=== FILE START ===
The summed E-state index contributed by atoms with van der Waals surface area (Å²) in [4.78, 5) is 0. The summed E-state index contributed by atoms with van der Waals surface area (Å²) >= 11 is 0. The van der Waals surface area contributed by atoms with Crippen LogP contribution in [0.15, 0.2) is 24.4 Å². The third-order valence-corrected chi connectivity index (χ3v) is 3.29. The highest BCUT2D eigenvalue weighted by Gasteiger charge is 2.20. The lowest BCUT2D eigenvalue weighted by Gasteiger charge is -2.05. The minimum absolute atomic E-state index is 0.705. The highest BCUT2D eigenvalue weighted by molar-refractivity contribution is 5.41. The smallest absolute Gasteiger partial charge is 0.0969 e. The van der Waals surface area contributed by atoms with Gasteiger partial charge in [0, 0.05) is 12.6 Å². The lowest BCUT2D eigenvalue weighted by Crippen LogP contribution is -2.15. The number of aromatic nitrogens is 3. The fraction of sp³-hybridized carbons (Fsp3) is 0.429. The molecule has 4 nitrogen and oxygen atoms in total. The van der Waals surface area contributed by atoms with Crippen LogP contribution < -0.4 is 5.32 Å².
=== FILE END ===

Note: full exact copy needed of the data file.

The summed E-state index contributed by atoms with van der Waals surface area (Å²) in [4.78, 5) is 0. The summed E-state index contributed by atoms with van der Waals surface area (Å²) >= 11 is 0. The van der Waals surface area contributed by atoms with Crippen LogP contribution in [0.15, 0.2) is 24.4 Å². The third-order valence-corrected chi connectivity index (χ3v) is 3.29. The highest BCUT2D eigenvalue weighted by Gasteiger charge is 2.20. The lowest BCUT2D eigenvalue weighted by Gasteiger charge is -2.05. The minimum absolute atomic E-state index is 0.705. The highest BCUT2D eigenvalue weighted by molar-refractivity contribution is 5.41. The smallest absolute Gasteiger partial charge is 0.0969 e. The van der Waals surface area contributed by atoms with Gasteiger partial charge in [0, 0.05) is 12.6 Å². The lowest BCUT2D eigenvalue weighted by Crippen LogP contribution is -2.15. The number of aromatic nitrogens is 3. The fraction of sp³-hybridized carbons (Fsp3) is 0.429. The molecule has 4 nitrogen and oxygen atoms in total. The van der Waals surface area contributed by atoms with Crippen LogP contribution < -0.4 is 5.32 Å².